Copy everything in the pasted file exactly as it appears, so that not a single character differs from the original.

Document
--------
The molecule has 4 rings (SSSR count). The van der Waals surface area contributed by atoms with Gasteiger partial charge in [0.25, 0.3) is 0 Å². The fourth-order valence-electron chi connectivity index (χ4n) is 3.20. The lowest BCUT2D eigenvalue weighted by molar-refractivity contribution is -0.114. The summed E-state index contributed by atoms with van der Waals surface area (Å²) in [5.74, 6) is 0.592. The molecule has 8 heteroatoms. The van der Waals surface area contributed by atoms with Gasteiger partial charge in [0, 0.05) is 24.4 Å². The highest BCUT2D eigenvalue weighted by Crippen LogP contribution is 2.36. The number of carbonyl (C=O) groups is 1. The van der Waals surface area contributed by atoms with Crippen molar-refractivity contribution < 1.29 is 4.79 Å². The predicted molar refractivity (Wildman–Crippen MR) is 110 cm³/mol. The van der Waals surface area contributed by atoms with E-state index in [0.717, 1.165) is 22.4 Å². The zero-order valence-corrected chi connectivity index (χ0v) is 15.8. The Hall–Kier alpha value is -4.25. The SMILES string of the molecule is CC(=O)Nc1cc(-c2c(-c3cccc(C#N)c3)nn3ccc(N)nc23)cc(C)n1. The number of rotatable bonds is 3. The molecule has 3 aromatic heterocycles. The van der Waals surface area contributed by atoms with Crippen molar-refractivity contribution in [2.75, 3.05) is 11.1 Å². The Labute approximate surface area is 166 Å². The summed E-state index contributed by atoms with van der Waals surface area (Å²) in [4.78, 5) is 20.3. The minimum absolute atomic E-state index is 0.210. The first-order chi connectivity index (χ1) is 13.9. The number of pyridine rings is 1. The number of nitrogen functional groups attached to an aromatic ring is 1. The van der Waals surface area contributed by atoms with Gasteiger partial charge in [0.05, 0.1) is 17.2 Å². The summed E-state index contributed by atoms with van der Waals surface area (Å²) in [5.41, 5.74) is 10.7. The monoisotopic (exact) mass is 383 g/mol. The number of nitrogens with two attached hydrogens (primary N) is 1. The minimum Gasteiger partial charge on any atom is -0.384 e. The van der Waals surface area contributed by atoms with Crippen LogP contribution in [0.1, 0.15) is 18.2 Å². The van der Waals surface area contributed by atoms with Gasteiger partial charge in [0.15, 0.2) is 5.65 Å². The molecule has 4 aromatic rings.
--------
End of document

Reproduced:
The molecule has 4 rings (SSSR count). The van der Waals surface area contributed by atoms with Gasteiger partial charge in [0.25, 0.3) is 0 Å². The fourth-order valence-electron chi connectivity index (χ4n) is 3.20. The lowest BCUT2D eigenvalue weighted by molar-refractivity contribution is -0.114. The summed E-state index contributed by atoms with van der Waals surface area (Å²) in [5.74, 6) is 0.592. The molecule has 8 heteroatoms. The van der Waals surface area contributed by atoms with Gasteiger partial charge in [0, 0.05) is 24.4 Å². The highest BCUT2D eigenvalue weighted by Crippen LogP contribution is 2.36. The number of carbonyl (C=O) groups is 1. The van der Waals surface area contributed by atoms with Crippen molar-refractivity contribution < 1.29 is 4.79 Å². The predicted molar refractivity (Wildman–Crippen MR) is 110 cm³/mol. The van der Waals surface area contributed by atoms with E-state index in [0.717, 1.165) is 22.4 Å². The zero-order valence-corrected chi connectivity index (χ0v) is 15.8. The Hall–Kier alpha value is -4.25. The SMILES string of the molecule is CC(=O)Nc1cc(-c2c(-c3cccc(C#N)c3)nn3ccc(N)nc23)cc(C)n1. The number of rotatable bonds is 3. The molecule has 3 aromatic heterocycles. The van der Waals surface area contributed by atoms with Crippen molar-refractivity contribution in [2.75, 3.05) is 11.1 Å². The Labute approximate surface area is 166 Å². The summed E-state index contributed by atoms with van der Waals surface area (Å²) in [4.78, 5) is 20.3. The minimum absolute atomic E-state index is 0.210. The first-order chi connectivity index (χ1) is 13.9. The number of pyridine rings is 1. The number of nitrogen functional groups attached to an aromatic ring is 1. The van der Waals surface area contributed by atoms with Gasteiger partial charge in [0.05, 0.1) is 17.2 Å². The summed E-state index contributed by atoms with van der Waals surface area (Å²) in [5.41, 5.74) is 10.7. The monoisotopic (exact) mass is 383 g/mol. The number of nitrogens with two attached hydrogens (primary N) is 1. The minimum Gasteiger partial charge on any atom is -0.384 e. The van der Waals surface area contributed by atoms with Crippen LogP contribution in [0.1, 0.15) is 18.2 Å². The van der Waals surface area contributed by atoms with Gasteiger partial charge in [0.15, 0.2) is 5.65 Å². The molecule has 4 aromatic rings.